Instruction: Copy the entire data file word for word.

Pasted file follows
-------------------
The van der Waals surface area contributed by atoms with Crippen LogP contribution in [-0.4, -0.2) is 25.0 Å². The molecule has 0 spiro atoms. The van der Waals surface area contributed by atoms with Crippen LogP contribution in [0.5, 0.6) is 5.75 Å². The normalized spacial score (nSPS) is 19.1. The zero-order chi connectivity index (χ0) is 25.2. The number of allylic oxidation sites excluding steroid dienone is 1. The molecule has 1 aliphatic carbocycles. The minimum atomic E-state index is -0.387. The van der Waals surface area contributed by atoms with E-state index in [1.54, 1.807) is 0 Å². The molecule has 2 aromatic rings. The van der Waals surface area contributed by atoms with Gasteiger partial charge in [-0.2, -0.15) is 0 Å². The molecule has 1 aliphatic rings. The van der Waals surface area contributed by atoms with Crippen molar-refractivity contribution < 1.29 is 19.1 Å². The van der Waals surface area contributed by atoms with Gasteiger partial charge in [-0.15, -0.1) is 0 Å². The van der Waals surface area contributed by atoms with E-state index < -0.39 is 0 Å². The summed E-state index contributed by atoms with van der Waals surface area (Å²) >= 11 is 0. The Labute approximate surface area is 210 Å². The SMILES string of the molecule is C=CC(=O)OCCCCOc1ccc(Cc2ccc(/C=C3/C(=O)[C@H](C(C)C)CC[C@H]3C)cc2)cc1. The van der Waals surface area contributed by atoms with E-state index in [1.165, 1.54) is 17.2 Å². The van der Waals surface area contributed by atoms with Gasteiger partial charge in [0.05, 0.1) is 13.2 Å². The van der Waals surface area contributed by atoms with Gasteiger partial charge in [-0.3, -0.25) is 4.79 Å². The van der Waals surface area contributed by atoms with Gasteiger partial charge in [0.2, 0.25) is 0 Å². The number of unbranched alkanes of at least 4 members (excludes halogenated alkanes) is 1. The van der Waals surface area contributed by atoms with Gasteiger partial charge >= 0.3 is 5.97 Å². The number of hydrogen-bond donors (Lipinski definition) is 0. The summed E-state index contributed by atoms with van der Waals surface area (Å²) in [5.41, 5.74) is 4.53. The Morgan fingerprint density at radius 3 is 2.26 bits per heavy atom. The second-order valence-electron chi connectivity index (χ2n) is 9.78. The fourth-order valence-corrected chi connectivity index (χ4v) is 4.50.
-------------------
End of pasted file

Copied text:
The van der Waals surface area contributed by atoms with Crippen LogP contribution in [-0.4, -0.2) is 25.0 Å². The molecule has 0 spiro atoms. The van der Waals surface area contributed by atoms with Crippen LogP contribution in [0.5, 0.6) is 5.75 Å². The normalized spacial score (nSPS) is 19.1. The zero-order chi connectivity index (χ0) is 25.2. The number of allylic oxidation sites excluding steroid dienone is 1. The molecule has 1 aliphatic carbocycles. The minimum atomic E-state index is -0.387. The van der Waals surface area contributed by atoms with E-state index in [1.54, 1.807) is 0 Å². The molecule has 2 aromatic rings. The van der Waals surface area contributed by atoms with Gasteiger partial charge in [-0.2, -0.15) is 0 Å². The molecule has 1 aliphatic rings. The van der Waals surface area contributed by atoms with Crippen molar-refractivity contribution < 1.29 is 19.1 Å². The van der Waals surface area contributed by atoms with Gasteiger partial charge in [-0.15, -0.1) is 0 Å². The van der Waals surface area contributed by atoms with E-state index < -0.39 is 0 Å². The summed E-state index contributed by atoms with van der Waals surface area (Å²) >= 11 is 0. The Labute approximate surface area is 210 Å². The SMILES string of the molecule is C=CC(=O)OCCCCOc1ccc(Cc2ccc(/C=C3/C(=O)[C@H](C(C)C)CC[C@H]3C)cc2)cc1. The van der Waals surface area contributed by atoms with E-state index in [1.165, 1.54) is 17.2 Å². The van der Waals surface area contributed by atoms with Gasteiger partial charge in [0.05, 0.1) is 13.2 Å². The van der Waals surface area contributed by atoms with Gasteiger partial charge in [-0.3, -0.25) is 4.79 Å². The van der Waals surface area contributed by atoms with Gasteiger partial charge in [0.2, 0.25) is 0 Å². The number of unbranched alkanes of at least 4 members (excludes halogenated alkanes) is 1. The van der Waals surface area contributed by atoms with Gasteiger partial charge >= 0.3 is 5.97 Å². The number of hydrogen-bond donors (Lipinski definition) is 0. The summed E-state index contributed by atoms with van der Waals surface area (Å²) in [5.41, 5.74) is 4.53. The Morgan fingerprint density at radius 3 is 2.26 bits per heavy atom. The second-order valence-electron chi connectivity index (χ2n) is 9.78. The fourth-order valence-corrected chi connectivity index (χ4v) is 4.50.